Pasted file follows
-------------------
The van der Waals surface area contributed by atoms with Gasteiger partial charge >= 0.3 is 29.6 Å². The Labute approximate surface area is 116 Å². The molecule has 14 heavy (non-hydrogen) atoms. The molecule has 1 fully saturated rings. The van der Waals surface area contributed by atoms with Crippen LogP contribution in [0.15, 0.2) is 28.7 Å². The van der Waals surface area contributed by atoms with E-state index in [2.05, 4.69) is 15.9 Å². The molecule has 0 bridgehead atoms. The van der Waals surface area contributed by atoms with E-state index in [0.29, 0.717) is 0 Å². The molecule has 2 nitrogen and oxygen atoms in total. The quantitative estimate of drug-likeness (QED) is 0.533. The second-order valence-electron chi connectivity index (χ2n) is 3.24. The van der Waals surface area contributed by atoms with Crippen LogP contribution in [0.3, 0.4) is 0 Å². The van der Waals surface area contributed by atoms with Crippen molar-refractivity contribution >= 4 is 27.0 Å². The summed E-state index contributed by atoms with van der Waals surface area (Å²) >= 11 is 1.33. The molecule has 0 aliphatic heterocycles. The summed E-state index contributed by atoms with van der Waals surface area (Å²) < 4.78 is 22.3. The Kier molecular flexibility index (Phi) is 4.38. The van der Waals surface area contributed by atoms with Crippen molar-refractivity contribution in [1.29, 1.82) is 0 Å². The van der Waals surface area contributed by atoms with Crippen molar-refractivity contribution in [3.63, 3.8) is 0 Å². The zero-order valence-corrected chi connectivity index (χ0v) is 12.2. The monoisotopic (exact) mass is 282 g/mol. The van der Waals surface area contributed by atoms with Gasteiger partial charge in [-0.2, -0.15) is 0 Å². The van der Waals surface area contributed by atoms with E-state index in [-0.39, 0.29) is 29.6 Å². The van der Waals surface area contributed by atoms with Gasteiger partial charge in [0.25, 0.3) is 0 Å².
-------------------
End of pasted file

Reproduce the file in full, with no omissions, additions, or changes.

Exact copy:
The van der Waals surface area contributed by atoms with Gasteiger partial charge >= 0.3 is 29.6 Å². The Labute approximate surface area is 116 Å². The molecule has 14 heavy (non-hydrogen) atoms. The molecule has 1 fully saturated rings. The van der Waals surface area contributed by atoms with Crippen LogP contribution in [0.15, 0.2) is 28.7 Å². The van der Waals surface area contributed by atoms with E-state index in [2.05, 4.69) is 15.9 Å². The molecule has 0 bridgehead atoms. The van der Waals surface area contributed by atoms with E-state index in [0.29, 0.717) is 0 Å². The molecule has 2 nitrogen and oxygen atoms in total. The quantitative estimate of drug-likeness (QED) is 0.533. The second-order valence-electron chi connectivity index (χ2n) is 3.24. The van der Waals surface area contributed by atoms with Crippen LogP contribution in [0.3, 0.4) is 0 Å². The van der Waals surface area contributed by atoms with Crippen molar-refractivity contribution >= 4 is 27.0 Å². The summed E-state index contributed by atoms with van der Waals surface area (Å²) >= 11 is 1.33. The molecule has 0 aliphatic heterocycles. The summed E-state index contributed by atoms with van der Waals surface area (Å²) < 4.78 is 22.3. The Kier molecular flexibility index (Phi) is 4.38. The van der Waals surface area contributed by atoms with Crippen molar-refractivity contribution in [1.29, 1.82) is 0 Å². The van der Waals surface area contributed by atoms with Crippen molar-refractivity contribution in [3.63, 3.8) is 0 Å². The zero-order valence-corrected chi connectivity index (χ0v) is 12.2. The monoisotopic (exact) mass is 282 g/mol. The van der Waals surface area contributed by atoms with Gasteiger partial charge in [-0.2, -0.15) is 0 Å². The van der Waals surface area contributed by atoms with E-state index in [-0.39, 0.29) is 29.6 Å². The van der Waals surface area contributed by atoms with Gasteiger partial charge in [0.25, 0.3) is 0 Å².